Money truly does make the world go ‘round. And yet, when it comes to the study of world history, most of us focus on politics, society, and culture. We often overlook the vital importance of economics. Hide Full Description Economics has, in many regards, created the world. Not only is it the... show more
Money truly does make the world go ‘round. And yet, when it comes to the study of world history, most of us focus on politics, society, and culture. We often overlook the vital importance of economics.
Hide Full Description
Economics has, in many regards, created the world. Not only is it the process through which societies provide for the well-being of their citizens, it has also driven everything from trade and politics to warfare and diplomacy. In fact, there’s not a single aspect of history that has not, in some way, been influenced by economic practices.
Most of us, even those savvy at following today’s market fluctuations, have a limited understanding of the powerful role economics has played in shaping human civilization. This makes economic history—the study of how civilizations have structured their environments in order to provide food, shelter, and material goods—a vital lens through which to think about how we arrived at our present, globalized moment. It’s also a way to educate yourself about the history behind today’s (and tomorrow’s) economic headlines, from trade negotiations to job outsourcing to financial miracles.
Designed to fill the long-empty gap in how we think about modern history, An Economic History of the World since 1400 is a comprehensive, 48-lecture journey through more than 600 years of economic history, from the feudal system of the medieval world to the high-speed information economy of the 21st century. Aimed at the layperson who has only a cursory understanding of economics, these lectures illustrate the fascinating links between economics and history, revealing how the production, consumption, and exchange of goods has influenced (and been influenced by) historical events and trends, including the Black Death, the Age of Exploration, the invention of the printing press, the Industrial Revolution, the European colonization of Africa, the collapse of the Soviet Union, the rise of China and India, and the birth of personal computing.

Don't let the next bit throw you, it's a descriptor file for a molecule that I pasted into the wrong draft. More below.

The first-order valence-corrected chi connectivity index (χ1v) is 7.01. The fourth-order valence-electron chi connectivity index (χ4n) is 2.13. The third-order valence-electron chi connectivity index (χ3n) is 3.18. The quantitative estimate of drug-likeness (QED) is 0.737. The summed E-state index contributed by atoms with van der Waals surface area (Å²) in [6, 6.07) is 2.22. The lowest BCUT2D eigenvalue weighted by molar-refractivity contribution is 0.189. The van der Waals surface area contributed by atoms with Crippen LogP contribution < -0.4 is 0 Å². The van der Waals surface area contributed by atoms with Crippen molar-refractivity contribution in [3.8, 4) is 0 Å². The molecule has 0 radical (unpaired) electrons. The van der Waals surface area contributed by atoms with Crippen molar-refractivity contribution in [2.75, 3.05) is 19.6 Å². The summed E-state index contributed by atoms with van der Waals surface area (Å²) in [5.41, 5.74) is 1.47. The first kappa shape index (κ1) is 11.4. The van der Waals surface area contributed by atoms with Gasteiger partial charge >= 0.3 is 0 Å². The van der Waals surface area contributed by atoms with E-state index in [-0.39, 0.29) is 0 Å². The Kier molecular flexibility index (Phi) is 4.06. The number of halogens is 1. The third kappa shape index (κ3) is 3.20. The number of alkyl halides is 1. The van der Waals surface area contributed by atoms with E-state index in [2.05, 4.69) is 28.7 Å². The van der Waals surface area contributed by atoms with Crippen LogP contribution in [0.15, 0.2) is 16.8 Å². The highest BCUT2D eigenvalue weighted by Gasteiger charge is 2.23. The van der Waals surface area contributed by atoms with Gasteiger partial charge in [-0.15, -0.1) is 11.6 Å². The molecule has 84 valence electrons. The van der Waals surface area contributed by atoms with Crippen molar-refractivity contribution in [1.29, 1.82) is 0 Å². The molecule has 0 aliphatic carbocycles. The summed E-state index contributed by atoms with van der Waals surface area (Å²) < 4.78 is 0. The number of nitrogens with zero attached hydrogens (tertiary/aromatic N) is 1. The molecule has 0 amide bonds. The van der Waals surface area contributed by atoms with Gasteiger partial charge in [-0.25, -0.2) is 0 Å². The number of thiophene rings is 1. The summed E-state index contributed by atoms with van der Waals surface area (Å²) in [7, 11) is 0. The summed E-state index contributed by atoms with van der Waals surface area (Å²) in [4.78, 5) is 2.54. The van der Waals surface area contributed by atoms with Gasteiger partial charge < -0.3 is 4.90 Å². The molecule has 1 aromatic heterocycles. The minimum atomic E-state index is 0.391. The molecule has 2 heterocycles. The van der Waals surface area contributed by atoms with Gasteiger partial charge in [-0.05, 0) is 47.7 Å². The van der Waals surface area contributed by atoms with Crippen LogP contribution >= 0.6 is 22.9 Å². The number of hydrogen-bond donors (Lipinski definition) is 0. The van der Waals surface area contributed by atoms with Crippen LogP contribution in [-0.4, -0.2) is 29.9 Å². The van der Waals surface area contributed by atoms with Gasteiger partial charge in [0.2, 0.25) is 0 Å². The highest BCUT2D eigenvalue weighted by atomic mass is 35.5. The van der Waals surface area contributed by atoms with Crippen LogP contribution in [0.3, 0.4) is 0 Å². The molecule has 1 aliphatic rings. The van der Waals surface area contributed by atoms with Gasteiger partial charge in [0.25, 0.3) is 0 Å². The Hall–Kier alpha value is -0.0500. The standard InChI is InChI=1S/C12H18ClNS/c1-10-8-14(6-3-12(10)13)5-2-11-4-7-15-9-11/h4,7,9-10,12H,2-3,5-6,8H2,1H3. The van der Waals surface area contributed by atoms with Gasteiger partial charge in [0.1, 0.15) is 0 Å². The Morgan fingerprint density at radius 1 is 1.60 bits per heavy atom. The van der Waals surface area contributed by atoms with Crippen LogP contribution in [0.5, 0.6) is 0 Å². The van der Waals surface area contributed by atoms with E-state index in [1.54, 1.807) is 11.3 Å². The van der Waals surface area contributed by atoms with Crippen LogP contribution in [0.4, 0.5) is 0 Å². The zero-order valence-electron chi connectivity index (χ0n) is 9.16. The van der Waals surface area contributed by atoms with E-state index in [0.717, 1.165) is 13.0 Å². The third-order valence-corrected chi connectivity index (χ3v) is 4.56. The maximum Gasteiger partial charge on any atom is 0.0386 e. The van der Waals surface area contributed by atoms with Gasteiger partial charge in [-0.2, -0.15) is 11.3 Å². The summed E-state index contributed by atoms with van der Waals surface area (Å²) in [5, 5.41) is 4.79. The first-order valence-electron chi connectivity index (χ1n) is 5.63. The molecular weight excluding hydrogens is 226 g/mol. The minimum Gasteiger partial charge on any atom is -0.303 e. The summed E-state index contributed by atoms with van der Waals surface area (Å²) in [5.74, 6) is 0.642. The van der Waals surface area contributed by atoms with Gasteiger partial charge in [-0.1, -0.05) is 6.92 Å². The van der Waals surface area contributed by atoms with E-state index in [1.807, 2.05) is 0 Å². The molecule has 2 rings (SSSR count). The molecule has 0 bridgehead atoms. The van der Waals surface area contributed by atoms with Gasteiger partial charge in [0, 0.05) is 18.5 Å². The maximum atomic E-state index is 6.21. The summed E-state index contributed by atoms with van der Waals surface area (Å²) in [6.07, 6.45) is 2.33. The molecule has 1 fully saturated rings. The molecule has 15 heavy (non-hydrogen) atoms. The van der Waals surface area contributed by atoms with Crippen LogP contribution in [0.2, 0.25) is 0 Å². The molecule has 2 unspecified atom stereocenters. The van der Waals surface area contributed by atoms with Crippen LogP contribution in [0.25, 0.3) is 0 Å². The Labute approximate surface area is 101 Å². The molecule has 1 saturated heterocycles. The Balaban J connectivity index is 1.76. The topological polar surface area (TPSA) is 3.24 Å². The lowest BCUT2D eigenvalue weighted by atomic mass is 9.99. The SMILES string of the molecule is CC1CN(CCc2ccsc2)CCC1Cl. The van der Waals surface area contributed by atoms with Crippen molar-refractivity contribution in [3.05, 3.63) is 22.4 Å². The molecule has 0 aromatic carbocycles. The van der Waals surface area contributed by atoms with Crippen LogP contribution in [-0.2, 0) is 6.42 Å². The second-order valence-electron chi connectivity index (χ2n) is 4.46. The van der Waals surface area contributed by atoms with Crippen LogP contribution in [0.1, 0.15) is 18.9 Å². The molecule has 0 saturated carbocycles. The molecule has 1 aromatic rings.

How can concepts like prices, resource allocation, production methods, technological development, and labor steer the fates of entire nations and ways of life? In the hands of economic historian and award-winning professor Donald J. Harreld of Brigham Young University, this profound question forms the foundation of an exciting Great Course that transforms the basic economic worries of providing for one’s welfare into a riveting, centuries-long story of power, glory, and ideology.